Council's Approach to UV Protection Could Inspire Others
14 September 2016
Councils across New Zealand may start to take a closer look at how shade can be introduced into public spaces, as research increasingly proves it to be the leading form of prevention of skin cancer.
Palmerston North City Council is one council that has been focusing more on the provision of shade in public spaces over the past two to three years.
Its Sun Protection Policy, adopted in 2010, outlined how it will help to reduce the rate of skin cancer in Palmerston North by improving shade and other sun protection measures throughout the city. In 2013, the council installed shade sails at the Lido Aquatic Centre.
John Brenkley, Parks and Property manager at PNCC, says the council allocates $26,000 every two years for artificial shade funding in public spaces, and a further $25,000 each year for natural shade via tree planting.
“Our preference is to plant trees, but sometimes that’s not appropriate,” he says.
“Sometimes we rely on both, in playgrounds for example where the play equipment might have artificial shading, but there might also be trees.”
He says the council aims for a holistic approach when it comes to funding public space projects, and that shading is typically considered alongside other aspects such as water conservation, signage and public amenities.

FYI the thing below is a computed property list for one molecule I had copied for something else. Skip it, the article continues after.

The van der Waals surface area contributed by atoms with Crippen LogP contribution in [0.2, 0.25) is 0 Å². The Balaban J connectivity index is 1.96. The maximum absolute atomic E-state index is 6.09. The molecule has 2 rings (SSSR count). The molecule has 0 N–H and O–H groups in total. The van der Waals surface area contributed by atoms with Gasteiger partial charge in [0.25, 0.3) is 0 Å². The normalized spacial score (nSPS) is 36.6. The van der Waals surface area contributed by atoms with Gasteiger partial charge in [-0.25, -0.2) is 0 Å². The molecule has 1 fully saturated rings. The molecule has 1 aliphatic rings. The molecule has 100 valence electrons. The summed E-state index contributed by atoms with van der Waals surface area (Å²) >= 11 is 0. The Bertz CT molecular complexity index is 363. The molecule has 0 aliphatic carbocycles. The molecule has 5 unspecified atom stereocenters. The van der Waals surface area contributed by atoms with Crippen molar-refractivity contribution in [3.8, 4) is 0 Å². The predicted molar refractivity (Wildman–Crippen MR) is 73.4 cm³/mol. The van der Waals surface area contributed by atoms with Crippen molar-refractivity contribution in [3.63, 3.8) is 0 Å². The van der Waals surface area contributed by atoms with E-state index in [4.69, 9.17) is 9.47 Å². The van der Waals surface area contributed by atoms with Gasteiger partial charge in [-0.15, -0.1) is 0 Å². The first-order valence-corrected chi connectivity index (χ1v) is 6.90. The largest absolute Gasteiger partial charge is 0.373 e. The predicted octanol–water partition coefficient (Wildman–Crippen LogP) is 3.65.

“We try to be aware of all these things at the design stage,” he says.
Architect Christina Mackay, also a senior lecturer at Victoria University, has been researching the design of shade for UV protection for the past decade. She says New Zealanders are beginning to understand the importance of shade in UV protection, but more needs to happen to raise awareness of how to design the most effective shading for different situations.
“International experts now agree that the use of shade rather than sunscreen is the number one strategy against UV over-exposure. In New Zealand, there is a cultural shift happening, in areas like housing for example where people are now making big shaded outdoor areas rather than exposed deck areas. It would be excellent to make this cultural change in our public spaces as well."
Recreation, she says, is the prime setting for developing shade-related initiatives – which is why councils and the New Zealand Recreation Association have key roles to play in awareness-raising and implementation.
“The fact is that, when shade is provided in public spaces, people do take advantage of it, especially if it is light and warm,” she says.
Skin cancer rates in New Zealand are the highest in the world. The high levels of ultraviolet radiation present throughout much of the year, and especially during the summer months, are related to the prevalence of skin cancer.